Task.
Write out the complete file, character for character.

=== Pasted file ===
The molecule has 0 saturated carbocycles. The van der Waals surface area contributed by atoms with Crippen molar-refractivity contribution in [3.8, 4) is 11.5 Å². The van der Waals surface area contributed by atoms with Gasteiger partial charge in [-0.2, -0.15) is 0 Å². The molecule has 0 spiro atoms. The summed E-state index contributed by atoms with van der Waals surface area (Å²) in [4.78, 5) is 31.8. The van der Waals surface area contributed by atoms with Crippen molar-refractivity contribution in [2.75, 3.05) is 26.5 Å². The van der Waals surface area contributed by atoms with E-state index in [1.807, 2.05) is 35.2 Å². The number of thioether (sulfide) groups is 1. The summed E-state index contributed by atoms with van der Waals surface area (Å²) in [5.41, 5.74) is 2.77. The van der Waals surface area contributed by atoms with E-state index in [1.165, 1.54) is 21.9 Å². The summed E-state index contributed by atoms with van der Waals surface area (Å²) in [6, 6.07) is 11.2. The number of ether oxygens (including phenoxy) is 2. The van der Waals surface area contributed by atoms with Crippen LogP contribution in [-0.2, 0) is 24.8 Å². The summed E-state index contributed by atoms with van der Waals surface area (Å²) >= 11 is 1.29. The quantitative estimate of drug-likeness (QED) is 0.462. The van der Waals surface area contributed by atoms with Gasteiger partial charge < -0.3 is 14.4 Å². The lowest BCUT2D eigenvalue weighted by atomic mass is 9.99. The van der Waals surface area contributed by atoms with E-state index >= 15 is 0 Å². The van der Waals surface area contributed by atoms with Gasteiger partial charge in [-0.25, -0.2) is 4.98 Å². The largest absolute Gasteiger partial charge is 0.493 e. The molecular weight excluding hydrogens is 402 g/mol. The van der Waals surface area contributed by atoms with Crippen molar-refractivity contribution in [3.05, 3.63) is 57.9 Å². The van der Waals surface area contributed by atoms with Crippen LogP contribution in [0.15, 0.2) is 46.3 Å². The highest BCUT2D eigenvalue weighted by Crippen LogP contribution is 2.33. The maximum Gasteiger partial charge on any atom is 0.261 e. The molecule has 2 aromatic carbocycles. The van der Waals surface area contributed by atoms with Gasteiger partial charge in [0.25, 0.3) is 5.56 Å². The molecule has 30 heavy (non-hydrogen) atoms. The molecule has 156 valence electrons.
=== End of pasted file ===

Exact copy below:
The molecule has 0 saturated carbocycles. The van der Waals surface area contributed by atoms with Crippen molar-refractivity contribution in [3.8, 4) is 11.5 Å². The van der Waals surface area contributed by atoms with Gasteiger partial charge in [-0.2, -0.15) is 0 Å². The molecule has 0 spiro atoms. The summed E-state index contributed by atoms with van der Waals surface area (Å²) in [4.78, 5) is 31.8. The van der Waals surface area contributed by atoms with Crippen molar-refractivity contribution in [2.75, 3.05) is 26.5 Å². The van der Waals surface area contributed by atoms with E-state index in [1.807, 2.05) is 35.2 Å². The number of thioether (sulfide) groups is 1. The summed E-state index contributed by atoms with van der Waals surface area (Å²) in [5.41, 5.74) is 2.77. The van der Waals surface area contributed by atoms with E-state index in [1.165, 1.54) is 21.9 Å². The summed E-state index contributed by atoms with van der Waals surface area (Å²) in [6, 6.07) is 11.2. The number of ether oxygens (including phenoxy) is 2. The van der Waals surface area contributed by atoms with Crippen LogP contribution in [-0.2, 0) is 24.8 Å². The summed E-state index contributed by atoms with van der Waals surface area (Å²) >= 11 is 1.29. The quantitative estimate of drug-likeness (QED) is 0.462. The van der Waals surface area contributed by atoms with Gasteiger partial charge < -0.3 is 14.4 Å². The lowest BCUT2D eigenvalue weighted by atomic mass is 9.99. The van der Waals surface area contributed by atoms with E-state index >= 15 is 0 Å². The van der Waals surface area contributed by atoms with Gasteiger partial charge in [-0.25, -0.2) is 4.98 Å². The largest absolute Gasteiger partial charge is 0.493 e. The molecular weight excluding hydrogens is 402 g/mol. The van der Waals surface area contributed by atoms with Crippen molar-refractivity contribution in [3.05, 3.63) is 57.9 Å². The van der Waals surface area contributed by atoms with Crippen LogP contribution in [0.15, 0.2) is 46.3 Å². The highest BCUT2D eigenvalue weighted by Crippen LogP contribution is 2.33. The maximum Gasteiger partial charge on any atom is 0.261 e. The molecule has 2 aromatic carbocycles. The van der Waals surface area contributed by atoms with Gasteiger partial charge in [0.25, 0.3) is 5.56 Å². The molecule has 30 heavy (non-hydrogen) atoms. The molecule has 156 valence electrons.